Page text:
Outside of Japan, “king of cult” Teruo Ishii is most closely associated with a particular brand of transgressive ero-guro exploitation films such as Horrors of Malformed Men, yet his career was much more eclectic than many might assume. Starring Ken Takakura with whom Ishii was developing a professional relationship which would eventually lead to the hugely successful Abashiri Prison series, 1964’s An Outlaw (ならず者, Narazumono) is one of a string of noir thrillers from the earlier part of Ishii’s career this one taking place mainly in Hong Kong and Macao.
China-based Japanese hitman Nanjo (Ken Takakura) runs into trouble after he offs a man he assumed to be “the biggest thug in the underworld” but actually turns out to have been a law enforcement official working against a people trafficking ring. To make matters worse when Nanjo returns to his hotel where he was supposed to get his pay off, he discovers the body of a young woman in his bed who is later identified as the official’s daughter. Understandably annoyed, Nanjo starts trying to track down the people who hired him to figure out what’s going but is accidentally dragged into underworld intrigue after being mistaken for a drug deal middle-man owing to the yellow flower he’s wearing on his lapel.
Like any good noir hero and especially one played by Takakura, Nanjo is basically a good guy with a strong sense of justice and an acute moral compass. He doesn’t like having been manipulated into killing someone who wasn’t in the game nor does he approve of those who make their living by exploiting women such as arch villain Mao (Toru Abe) whom he discovers to have been running a nefarious international trafficking ring getting Japanese women hooked on drugs, shipping them to Hong Kong and Macao, and working them to death before abandoning them once they’ve served their purpose. Then again, he also has a strange problem with women who like to lie in bed in the middle of the day which seems slightly puritanical for a man who kills for a living yet you’d have to admit no one could call him lazy.
Not much of Nanjo’s past is revealed save that he was born in prison to a woman who stabbed her former partner because he left her for another woman while she was pregnant with his child, raising her son to be anything but dishonest especially with women. In any case, he appears to have been based in China and Hong Kong for some time, claiming that he came down from Xiamen for the job and speaking fairly fluent Cantonese and Mandarin though in another strange coincidence many of the people he meets turn out to be Japanese. In this there’s a slightly ironic inversion of the normal patterning of post-war crime films which sees Japan exporting crime to China the big mcguffin revolving around a tin of drugs Nanjo was given by mistake intended for the local market while the secondary target becomes Mao’s people trafficking operation bringing sex workers who’ve gotten into his bad books to Hong Kong or to be used for the pleasure of wealthy men. Despite his apparent disapproval, Nanjo reveals he was given part payment for the job in the form of a girl who he could use for his “convenience” though it seems unlikely that he did so.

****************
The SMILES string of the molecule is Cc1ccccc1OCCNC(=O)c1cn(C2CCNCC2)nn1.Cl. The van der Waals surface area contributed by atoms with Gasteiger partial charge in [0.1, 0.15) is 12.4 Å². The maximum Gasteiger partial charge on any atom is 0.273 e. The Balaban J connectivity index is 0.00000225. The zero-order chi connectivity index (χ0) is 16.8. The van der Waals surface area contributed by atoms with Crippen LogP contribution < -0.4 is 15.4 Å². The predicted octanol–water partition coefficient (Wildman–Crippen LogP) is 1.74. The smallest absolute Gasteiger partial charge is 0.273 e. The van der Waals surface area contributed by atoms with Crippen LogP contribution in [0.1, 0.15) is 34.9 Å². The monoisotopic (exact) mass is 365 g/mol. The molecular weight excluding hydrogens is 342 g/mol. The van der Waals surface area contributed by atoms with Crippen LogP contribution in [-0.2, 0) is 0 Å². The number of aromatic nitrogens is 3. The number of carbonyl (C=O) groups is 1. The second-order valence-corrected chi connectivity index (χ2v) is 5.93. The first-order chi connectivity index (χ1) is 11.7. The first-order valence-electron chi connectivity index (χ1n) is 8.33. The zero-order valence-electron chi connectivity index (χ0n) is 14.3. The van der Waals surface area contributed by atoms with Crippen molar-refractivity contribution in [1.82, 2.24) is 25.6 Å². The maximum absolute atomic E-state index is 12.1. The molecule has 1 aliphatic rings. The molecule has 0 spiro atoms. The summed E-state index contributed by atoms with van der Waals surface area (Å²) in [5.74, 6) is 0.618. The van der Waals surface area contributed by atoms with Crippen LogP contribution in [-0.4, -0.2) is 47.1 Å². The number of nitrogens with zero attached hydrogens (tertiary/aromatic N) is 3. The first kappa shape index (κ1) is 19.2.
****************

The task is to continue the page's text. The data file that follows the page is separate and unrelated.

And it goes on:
On the other hand, the secondary villain, the Japanese-speaking Minran (Yoko Mihara), is painted as something of a femme fatale playing off Nanjo and her boss while trying to get her hands on the drugs to split the proceeds with her Cantonese-speaking lover who accidentally kills a young girl Nanjo had befriended in Hong Kong. The girl’s death is in part Nanjo’s responsibility in that he placed her in danger without warning or an understanding of what he was asking her to do, yet he later proves no better when he kills the landlady of the hotel who had watched as she died and then blackmailed Minran for financial gain. Aside from the girl and her Japanese friend Aki (Yoko Minamida) who is dying of consumption after being worked to death as one of Mao’s trafficked women, and a detective with whom Nanjo later forms an unexpected alliance, Nanjo is the representative of humanist morality despite his morally compromised existence reminding Mao that his mistake was in thinking that there is nothing money could not buy in rejecting his efforts to pay him off.
Shot largely on location in Hong Kong and Macao, Ishii adds to the noirish tone with frequent voice over and a melancholy jazz score while making full use of the atmospheric environment with its deserted alleyways and cobbled streets not to mention the naturally canted angles of the Victoria Peak funicular, while there is a fair amount of lowkey sleaze more typical of his later career along with a bizarre scene in which Nanjo sucks out blood from the mouth of a woman suffering a pulmonary haemorrhage. First and foremost a fatalistic noir thriller in which the hero, unfairly damned by a corrupt society, is unable to outrun his past transgressions, An Outlaw nevertheless suggests that true nobility is to be found only in those existing outside of its borders.
Original trailer (no subtitles)